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Understanding quality of service for Web services
By Anbazhagan Mani & Arun Nagarajan - 2003-12-26 Page:  1 2 3 4 5 6 7 8 9

QoS enabled Web services

The interface definition (WSDL) specifies the syntactic signature for a service but does not specify any semantics or non-functional aspects. QoS enabled Web services require a separate QoS language for Web services to answer the following questions:

  • What's the expected latency?
  • What's the acceptable round-trip time?

A programmer needs to be able to understand the QoS characteristics of the Web services while developing applications that invoke Web services.

Ideally, a QoS enabled Web services platform should be capable of supporting a multitude of different types of applications :

  1. With different QoS requirements
  2. By making use of different types of communication and computing resources

When considering QoS-aware Web services, we suppose that the interface specifications are extended with statements on QoS that can be associated to the whole interface or to individual operations and attributes. In the case of a service requestor, these statements describe the required QoS associated with the service required by the client, while from a service provider's perspective these statements describe the offered QoS associated with the service offered by the server object.

The Web service architecture design from IBM includes a separate layer called "endpoint description" to add additional semantics to service description like QoS properties.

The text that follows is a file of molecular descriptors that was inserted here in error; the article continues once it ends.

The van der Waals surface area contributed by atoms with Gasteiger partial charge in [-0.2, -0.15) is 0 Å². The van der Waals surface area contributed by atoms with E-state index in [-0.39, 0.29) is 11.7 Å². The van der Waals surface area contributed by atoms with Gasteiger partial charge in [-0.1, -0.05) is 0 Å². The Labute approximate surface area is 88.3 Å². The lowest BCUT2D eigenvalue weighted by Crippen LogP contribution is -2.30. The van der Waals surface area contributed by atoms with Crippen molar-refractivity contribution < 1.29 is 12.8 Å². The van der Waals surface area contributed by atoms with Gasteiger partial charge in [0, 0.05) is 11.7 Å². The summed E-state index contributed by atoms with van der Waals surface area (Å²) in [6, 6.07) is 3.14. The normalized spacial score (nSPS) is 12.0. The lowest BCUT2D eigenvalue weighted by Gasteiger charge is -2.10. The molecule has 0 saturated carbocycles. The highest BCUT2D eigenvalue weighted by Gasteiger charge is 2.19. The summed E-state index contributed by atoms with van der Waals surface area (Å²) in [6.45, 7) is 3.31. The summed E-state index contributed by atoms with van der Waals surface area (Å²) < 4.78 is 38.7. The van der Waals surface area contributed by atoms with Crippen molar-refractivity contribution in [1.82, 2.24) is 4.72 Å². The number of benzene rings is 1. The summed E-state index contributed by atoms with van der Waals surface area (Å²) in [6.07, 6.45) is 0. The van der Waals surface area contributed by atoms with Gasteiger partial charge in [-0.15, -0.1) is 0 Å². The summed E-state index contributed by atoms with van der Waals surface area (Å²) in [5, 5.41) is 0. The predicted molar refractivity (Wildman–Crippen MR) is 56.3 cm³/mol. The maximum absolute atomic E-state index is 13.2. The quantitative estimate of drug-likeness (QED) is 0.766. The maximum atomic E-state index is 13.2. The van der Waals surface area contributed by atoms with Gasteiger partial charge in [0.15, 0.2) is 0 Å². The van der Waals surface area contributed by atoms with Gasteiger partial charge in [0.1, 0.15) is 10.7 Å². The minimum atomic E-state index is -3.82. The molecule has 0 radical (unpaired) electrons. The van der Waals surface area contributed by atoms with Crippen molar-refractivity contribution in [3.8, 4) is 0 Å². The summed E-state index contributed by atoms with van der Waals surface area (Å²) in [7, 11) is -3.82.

QoS negotiation & binding establishment

The following steps should be performed during binding establishment using a QoS-enabled Web services platform:

  1. The service requestor requests the establishment of the binding by specifying the reference to a Web service interface. This request also contains the required QoS.
  2. The QoS broker searches for the service providers in the UDDI.
  3. The QoS broker performs QoS negotiation as described below.
  4. The Web service QoS broker compares the offered QoS with the required QoS and uses its internal information to determine an agreed QoS. This process is called QoS negotiation.
  5. If the QoS negotiation has been successful, the service requestor and service provider are informed that a negotiation has been successful and a binding has been built. From this moment on these objects can interact through the binding.


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First published by IBM developerWorks


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